Philly City Council at-large seats will be filled by special election in November

Philadelphia City Hall (Emma Lee/WHYY)

Philadelphia City Hall (Emma Lee/WHYY)

Philadelphia City Council President Darrell Clarke has decided to fill the two at-large seats that were vacated by Alan Domb and Derek Green.

It’s a bit of a turnaround for Clarke, who only issued Writs of Election on September 9 to fill the seats left vacant by Maria Quiñones Sanchez and Cherelle Parker. Those two seats represent the Seventh and Ninth districts.

“It is vitally important that more than 339,000 residents of the Seventh and Ninth Districts have full, active representation in Council, with access to the specific kinds of constituent services and district-specific legislation that can only be provided by their district Council member,” Clarke said last week.

That announcement appeared to leave the at-large positions unfilled until the term expired next fall. “It’s important that our elections be as open and democratic as possible, I expect a full, robust process of candidates and voters considering all their options next year,” Clarke said at the time.

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Now, Clarke’s latest statement indicates the importance of having a full council with all seats filled.

“It is vitally important that City Council be able to conduct its business, whether that is passing legislation, considering an override of a mayor’s veto, or even legislation to change the Home Rule Charter,” Clarke said. “For all these reasons, I believe it’s incumbent that Council have a full complement of members as soon as possible.”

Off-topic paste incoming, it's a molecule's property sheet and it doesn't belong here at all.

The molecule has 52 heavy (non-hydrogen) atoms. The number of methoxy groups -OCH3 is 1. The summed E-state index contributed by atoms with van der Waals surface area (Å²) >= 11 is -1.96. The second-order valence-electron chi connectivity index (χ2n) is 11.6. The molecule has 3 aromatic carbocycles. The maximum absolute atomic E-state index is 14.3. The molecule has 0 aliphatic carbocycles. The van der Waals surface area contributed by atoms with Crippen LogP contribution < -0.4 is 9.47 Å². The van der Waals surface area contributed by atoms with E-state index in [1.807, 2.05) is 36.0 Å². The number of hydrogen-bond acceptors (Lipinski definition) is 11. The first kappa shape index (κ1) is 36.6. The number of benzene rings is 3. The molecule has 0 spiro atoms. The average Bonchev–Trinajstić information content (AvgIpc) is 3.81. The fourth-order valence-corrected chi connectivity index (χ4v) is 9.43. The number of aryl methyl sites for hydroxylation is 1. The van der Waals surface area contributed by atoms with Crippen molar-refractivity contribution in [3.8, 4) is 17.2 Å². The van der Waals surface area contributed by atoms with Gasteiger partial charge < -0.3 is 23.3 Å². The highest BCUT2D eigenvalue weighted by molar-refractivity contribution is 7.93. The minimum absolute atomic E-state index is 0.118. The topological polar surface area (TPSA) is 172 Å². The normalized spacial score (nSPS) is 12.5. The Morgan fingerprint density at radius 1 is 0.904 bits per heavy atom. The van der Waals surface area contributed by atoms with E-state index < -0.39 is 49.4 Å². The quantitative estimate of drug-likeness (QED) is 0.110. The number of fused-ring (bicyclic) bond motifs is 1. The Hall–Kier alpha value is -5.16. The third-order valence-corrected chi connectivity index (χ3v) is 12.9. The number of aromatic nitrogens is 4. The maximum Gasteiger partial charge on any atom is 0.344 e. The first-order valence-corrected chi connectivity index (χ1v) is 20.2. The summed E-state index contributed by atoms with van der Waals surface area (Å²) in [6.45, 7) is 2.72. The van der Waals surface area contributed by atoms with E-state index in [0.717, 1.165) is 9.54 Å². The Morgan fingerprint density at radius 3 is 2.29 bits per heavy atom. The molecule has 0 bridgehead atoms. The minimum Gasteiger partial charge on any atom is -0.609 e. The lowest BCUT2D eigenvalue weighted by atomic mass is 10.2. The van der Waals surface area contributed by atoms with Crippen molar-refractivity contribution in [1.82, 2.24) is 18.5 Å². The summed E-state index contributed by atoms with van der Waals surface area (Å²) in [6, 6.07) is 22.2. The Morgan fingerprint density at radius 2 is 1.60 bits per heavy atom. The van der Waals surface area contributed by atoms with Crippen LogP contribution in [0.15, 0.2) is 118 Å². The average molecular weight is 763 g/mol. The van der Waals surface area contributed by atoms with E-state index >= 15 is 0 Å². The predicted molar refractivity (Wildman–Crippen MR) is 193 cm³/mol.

Clarke also noted the possibility that other, current Council members may also be considering resigning their seats to run for mayor next year.

The political parties in Philadelphia will nominate candidates to run in the November special elections, and those nominees will appear on the Election Day ballot. The winners will serve the remainder of the unexpired terms through December 2023. With Democrats having an approximate 7 to 1 voter registration edge, their candidate usually has a clear path to winning the special election.

Winning the special election doesn’t always guarantee victory in next year’s election for a full four-year term.  There have been several special election council winners who failed in a general election.

The City Commissioners will now have to make room on the November ballot citywide for the two additional election spots and have the ballots ready in time to send out for those who request a mail ballot or who want to vote by absentee ballot.

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